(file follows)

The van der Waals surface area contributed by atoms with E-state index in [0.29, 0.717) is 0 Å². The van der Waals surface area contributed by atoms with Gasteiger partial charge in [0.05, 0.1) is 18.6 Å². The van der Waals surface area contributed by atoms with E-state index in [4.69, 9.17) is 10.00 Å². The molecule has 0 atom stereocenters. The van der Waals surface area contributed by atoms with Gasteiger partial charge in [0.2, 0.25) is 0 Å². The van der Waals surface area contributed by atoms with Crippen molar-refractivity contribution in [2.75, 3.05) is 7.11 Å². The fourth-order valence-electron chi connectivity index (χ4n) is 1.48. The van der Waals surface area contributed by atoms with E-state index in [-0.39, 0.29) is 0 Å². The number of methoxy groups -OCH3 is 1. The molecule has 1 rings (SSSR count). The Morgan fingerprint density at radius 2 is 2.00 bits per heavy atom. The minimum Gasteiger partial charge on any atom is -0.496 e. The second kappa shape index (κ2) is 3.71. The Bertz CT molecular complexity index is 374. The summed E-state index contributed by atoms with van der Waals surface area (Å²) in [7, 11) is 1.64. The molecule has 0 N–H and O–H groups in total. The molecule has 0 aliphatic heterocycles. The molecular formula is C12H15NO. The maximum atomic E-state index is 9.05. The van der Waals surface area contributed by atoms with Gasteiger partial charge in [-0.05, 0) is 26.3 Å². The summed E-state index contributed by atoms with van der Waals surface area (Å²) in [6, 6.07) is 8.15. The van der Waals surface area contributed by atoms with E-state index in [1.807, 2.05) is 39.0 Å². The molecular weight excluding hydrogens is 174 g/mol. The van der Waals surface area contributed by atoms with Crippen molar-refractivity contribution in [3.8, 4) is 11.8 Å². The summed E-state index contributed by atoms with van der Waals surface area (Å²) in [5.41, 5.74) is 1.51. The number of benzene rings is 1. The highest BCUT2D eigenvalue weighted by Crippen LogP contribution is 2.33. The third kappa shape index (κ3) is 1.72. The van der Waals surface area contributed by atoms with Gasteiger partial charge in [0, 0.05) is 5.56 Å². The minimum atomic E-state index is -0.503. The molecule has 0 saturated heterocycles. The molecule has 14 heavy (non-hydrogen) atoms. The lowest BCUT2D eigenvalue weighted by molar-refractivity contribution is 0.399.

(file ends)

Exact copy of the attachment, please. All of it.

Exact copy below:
The van der Waals surface area contributed by atoms with E-state index in [0.29, 0.717) is 0 Å². The van der Waals surface area contributed by atoms with Gasteiger partial charge in [0.05, 0.1) is 18.6 Å². The van der Waals surface area contributed by atoms with E-state index in [4.69, 9.17) is 10.00 Å². The molecule has 0 atom stereocenters. The van der Waals surface area contributed by atoms with Gasteiger partial charge in [0.2, 0.25) is 0 Å². The van der Waals surface area contributed by atoms with Crippen molar-refractivity contribution in [2.75, 3.05) is 7.11 Å². The fourth-order valence-electron chi connectivity index (χ4n) is 1.48. The van der Waals surface area contributed by atoms with E-state index in [-0.39, 0.29) is 0 Å². The number of methoxy groups -OCH3 is 1. The molecule has 1 rings (SSSR count). The Morgan fingerprint density at radius 2 is 2.00 bits per heavy atom. The minimum Gasteiger partial charge on any atom is -0.496 e. The second kappa shape index (κ2) is 3.71. The Bertz CT molecular complexity index is 374. The summed E-state index contributed by atoms with van der Waals surface area (Å²) in [7, 11) is 1.64. The molecule has 0 N–H and O–H groups in total. The molecule has 0 aliphatic heterocycles. The molecular formula is C12H15NO. The maximum atomic E-state index is 9.05. The van der Waals surface area contributed by atoms with Gasteiger partial charge in [-0.05, 0) is 26.3 Å². The summed E-state index contributed by atoms with van der Waals surface area (Å²) in [6, 6.07) is 8.15. The van der Waals surface area contributed by atoms with E-state index in [1.807, 2.05) is 39.0 Å². The molecular weight excluding hydrogens is 174 g/mol. The van der Waals surface area contributed by atoms with Crippen molar-refractivity contribution in [3.8, 4) is 11.8 Å². The summed E-state index contributed by atoms with van der Waals surface area (Å²) in [5.41, 5.74) is 1.51. The number of benzene rings is 1. The highest BCUT2D eigenvalue weighted by Crippen LogP contribution is 2.33. The third kappa shape index (κ3) is 1.72. The van der Waals surface area contributed by atoms with Gasteiger partial charge in [0, 0.05) is 5.56 Å². The minimum atomic E-state index is -0.503. The molecule has 0 saturated heterocycles. The molecule has 14 heavy (non-hydrogen) atoms. The lowest BCUT2D eigenvalue weighted by molar-refractivity contribution is 0.399.